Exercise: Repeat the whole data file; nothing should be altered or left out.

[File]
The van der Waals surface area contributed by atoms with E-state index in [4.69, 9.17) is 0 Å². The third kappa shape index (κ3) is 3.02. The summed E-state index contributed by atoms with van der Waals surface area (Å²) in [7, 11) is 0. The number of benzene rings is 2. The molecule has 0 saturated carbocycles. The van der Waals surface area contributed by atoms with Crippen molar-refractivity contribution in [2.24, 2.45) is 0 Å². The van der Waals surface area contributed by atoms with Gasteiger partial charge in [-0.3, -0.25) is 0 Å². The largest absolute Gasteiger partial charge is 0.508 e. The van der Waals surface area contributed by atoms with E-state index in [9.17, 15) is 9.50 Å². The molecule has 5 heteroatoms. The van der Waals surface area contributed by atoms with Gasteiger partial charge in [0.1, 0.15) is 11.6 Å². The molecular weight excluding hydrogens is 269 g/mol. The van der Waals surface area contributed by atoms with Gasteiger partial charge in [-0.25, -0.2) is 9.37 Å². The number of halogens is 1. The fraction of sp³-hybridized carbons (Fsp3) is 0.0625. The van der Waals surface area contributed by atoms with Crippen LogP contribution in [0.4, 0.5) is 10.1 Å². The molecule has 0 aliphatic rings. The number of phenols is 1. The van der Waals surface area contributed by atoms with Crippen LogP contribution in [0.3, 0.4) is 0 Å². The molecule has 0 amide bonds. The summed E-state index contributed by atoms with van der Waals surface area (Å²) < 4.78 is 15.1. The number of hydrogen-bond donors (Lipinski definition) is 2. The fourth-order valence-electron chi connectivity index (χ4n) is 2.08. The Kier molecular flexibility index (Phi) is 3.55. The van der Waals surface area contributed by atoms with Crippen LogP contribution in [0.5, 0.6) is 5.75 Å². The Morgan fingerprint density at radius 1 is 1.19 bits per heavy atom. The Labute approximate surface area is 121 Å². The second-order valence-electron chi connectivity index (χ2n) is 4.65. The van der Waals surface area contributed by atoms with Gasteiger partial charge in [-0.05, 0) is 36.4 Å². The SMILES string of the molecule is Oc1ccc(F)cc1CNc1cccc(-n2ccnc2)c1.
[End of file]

The van der Waals surface area contributed by atoms with E-state index in [4.69, 9.17) is 0 Å². The third kappa shape index (κ3) is 3.02. The summed E-state index contributed by atoms with van der Waals surface area (Å²) in [7, 11) is 0. The number of benzene rings is 2. The molecule has 0 saturated carbocycles. The van der Waals surface area contributed by atoms with Crippen molar-refractivity contribution in [2.24, 2.45) is 0 Å². The van der Waals surface area contributed by atoms with Gasteiger partial charge in [-0.3, -0.25) is 0 Å². The largest absolute Gasteiger partial charge is 0.508 e. The van der Waals surface area contributed by atoms with E-state index in [9.17, 15) is 9.50 Å². The molecule has 5 heteroatoms. The van der Waals surface area contributed by atoms with Gasteiger partial charge in [0.1, 0.15) is 11.6 Å². The molecular weight excluding hydrogens is 269 g/mol. The van der Waals surface area contributed by atoms with Gasteiger partial charge in [-0.25, -0.2) is 9.37 Å². The number of halogens is 1. The fraction of sp³-hybridized carbons (Fsp3) is 0.0625. The van der Waals surface area contributed by atoms with Crippen LogP contribution in [0.4, 0.5) is 10.1 Å². The molecule has 0 aliphatic rings. The number of phenols is 1. The van der Waals surface area contributed by atoms with Crippen LogP contribution in [0.3, 0.4) is 0 Å². The molecule has 0 amide bonds. The summed E-state index contributed by atoms with van der Waals surface area (Å²) < 4.78 is 15.1. The number of hydrogen-bond donors (Lipinski definition) is 2. The fourth-order valence-electron chi connectivity index (χ4n) is 2.08. The Kier molecular flexibility index (Phi) is 3.55. The van der Waals surface area contributed by atoms with Crippen LogP contribution in [0.5, 0.6) is 5.75 Å². The Morgan fingerprint density at radius 1 is 1.19 bits per heavy atom. The Labute approximate surface area is 121 Å². The second-order valence-electron chi connectivity index (χ2n) is 4.65. The van der Waals surface area contributed by atoms with Gasteiger partial charge in [-0.05, 0) is 36.4 Å². The SMILES string of the molecule is Oc1ccc(F)cc1CNc1cccc(-n2ccnc2)c1.